AMD’s Threadripper 2990WX and 2970WX were, thankfully for Intel, rather niche, thanks to several issues at launch hindering performance. Various tweaks led to improvements over the months, but they still lack grunt in many tasks outside of workstation-class applications, in part due to the way they’re configured.
With 3rd-gen Threadripper, though, AMD has connected all the Core Chiplet Dies, which amount to 32 cores and 64 threads, to an I/O die, giving each die access to the memory controllers and PCI-E bus. This setup should massively improve performance, especially in games and lightlythreaded tasks that benefit from lower latencies, plus you have the improvements of the 7nm Zen 2 architecture as well.
The peak boost frequency has risen from 4.2GHz to 4.5GHz for the Threadripper 3970X compared to the Threadripper 2990WX, and the L3 cache has doubled to 128MB too. Meanwhile, an improved memory controller means the Threadripper 3970X supports similarly fast memory to its mainstream Ryzen siblings too.
Performance isn’t far short of the Ryzen 9 3950X in our image editing test, despite the lower boost frequency, and much faster than the Core i9-10980XE in this test too. What’s more, even though Handbrake scales poorly above ten cores, this test still revealed a stark difference between this CPU and its predecessor, with the 3790X nearly doubling the performance. Cinebench is where the 3970X really shines through. It produced twice the score of the Core i9-10980XE and it was 8000 points ahead of the Ryzen 9 3950X, with by far the best result in Blender too.
We saw some slow frame rates occasionally in FarCry5, which according to AMD is a game that still struggles with high core counts. Other games we tried were fine,though, and switching to Game Mode in Ryzen Master solved this problem too, butthe Threadripper 3960X performs more consistently here. The minimum of 90fps in Far Cry 5 using Game Mode was similar to the Ryzen 9 3950X’s result.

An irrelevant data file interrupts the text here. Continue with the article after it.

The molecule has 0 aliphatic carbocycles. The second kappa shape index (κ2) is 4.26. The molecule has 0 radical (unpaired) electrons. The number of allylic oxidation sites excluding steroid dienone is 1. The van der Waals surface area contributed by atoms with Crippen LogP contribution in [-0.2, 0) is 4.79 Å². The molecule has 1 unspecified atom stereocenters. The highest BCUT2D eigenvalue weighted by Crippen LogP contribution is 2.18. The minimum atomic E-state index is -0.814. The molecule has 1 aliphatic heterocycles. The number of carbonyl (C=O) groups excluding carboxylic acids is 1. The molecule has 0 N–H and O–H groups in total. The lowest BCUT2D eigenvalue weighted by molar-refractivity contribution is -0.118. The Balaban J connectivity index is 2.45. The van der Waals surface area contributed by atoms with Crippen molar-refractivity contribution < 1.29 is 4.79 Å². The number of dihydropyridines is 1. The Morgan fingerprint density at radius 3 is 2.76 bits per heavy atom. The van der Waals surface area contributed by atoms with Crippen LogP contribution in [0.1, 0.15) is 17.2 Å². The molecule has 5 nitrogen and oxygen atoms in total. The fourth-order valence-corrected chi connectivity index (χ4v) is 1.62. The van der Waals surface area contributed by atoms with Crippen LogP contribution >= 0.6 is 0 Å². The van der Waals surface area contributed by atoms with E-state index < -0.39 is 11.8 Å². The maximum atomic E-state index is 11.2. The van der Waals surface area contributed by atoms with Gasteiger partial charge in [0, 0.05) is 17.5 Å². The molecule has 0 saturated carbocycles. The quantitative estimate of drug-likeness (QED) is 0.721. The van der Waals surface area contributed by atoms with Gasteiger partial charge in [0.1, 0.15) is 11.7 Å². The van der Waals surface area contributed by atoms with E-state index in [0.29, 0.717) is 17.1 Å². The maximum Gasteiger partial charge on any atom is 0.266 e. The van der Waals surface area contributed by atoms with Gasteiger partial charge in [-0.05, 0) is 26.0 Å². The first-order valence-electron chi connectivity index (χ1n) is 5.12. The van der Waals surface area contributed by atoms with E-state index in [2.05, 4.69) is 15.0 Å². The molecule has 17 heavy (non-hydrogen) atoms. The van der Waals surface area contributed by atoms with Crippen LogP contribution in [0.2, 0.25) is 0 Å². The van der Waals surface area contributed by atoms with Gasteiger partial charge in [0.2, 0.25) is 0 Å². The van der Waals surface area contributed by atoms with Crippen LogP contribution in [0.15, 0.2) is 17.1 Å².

We also managed to overclock the 3970X to 4.2G Hz using a 1.3V vcore, which is 150MHz lower than we managed with the Threadripper 3960X, and 300M Hz lower than the stock speed peak boost. Overclocking improved mosttest results, but power consumption rocketed from 451Wto 615W. Amazingly, though, this was similar to the 18-core Intel CPU and over 200W lower than its predecessor. This CPU does get hot, though, especially when overclocked.
Thanks to the Zen 2 architecture, a 7nm manufacturing process and high boost frequencies, the Threadripper 3970X is far more capable in games and lightly-threaded tasks than its predecessors, while delivering monumental multi-threaded performance and excellent efficiency.
You won’t see scaling in all software,though, which means you’ll have to carefully weigh up your options. The Threadripper 3960X offers far better value too, with similar performance in many tests, higher overclocking headroom, and excellent multi-threaded performance. For a $600 saving, it’s a better option unless money is no object. If time is money, though, and you need to tear through those rendering tasks as fast as possible,the extra cash will be well spent and, unlike the Threadripper 2990WX, the Threadripper 3970X is adept in everyday tasks and gaming too.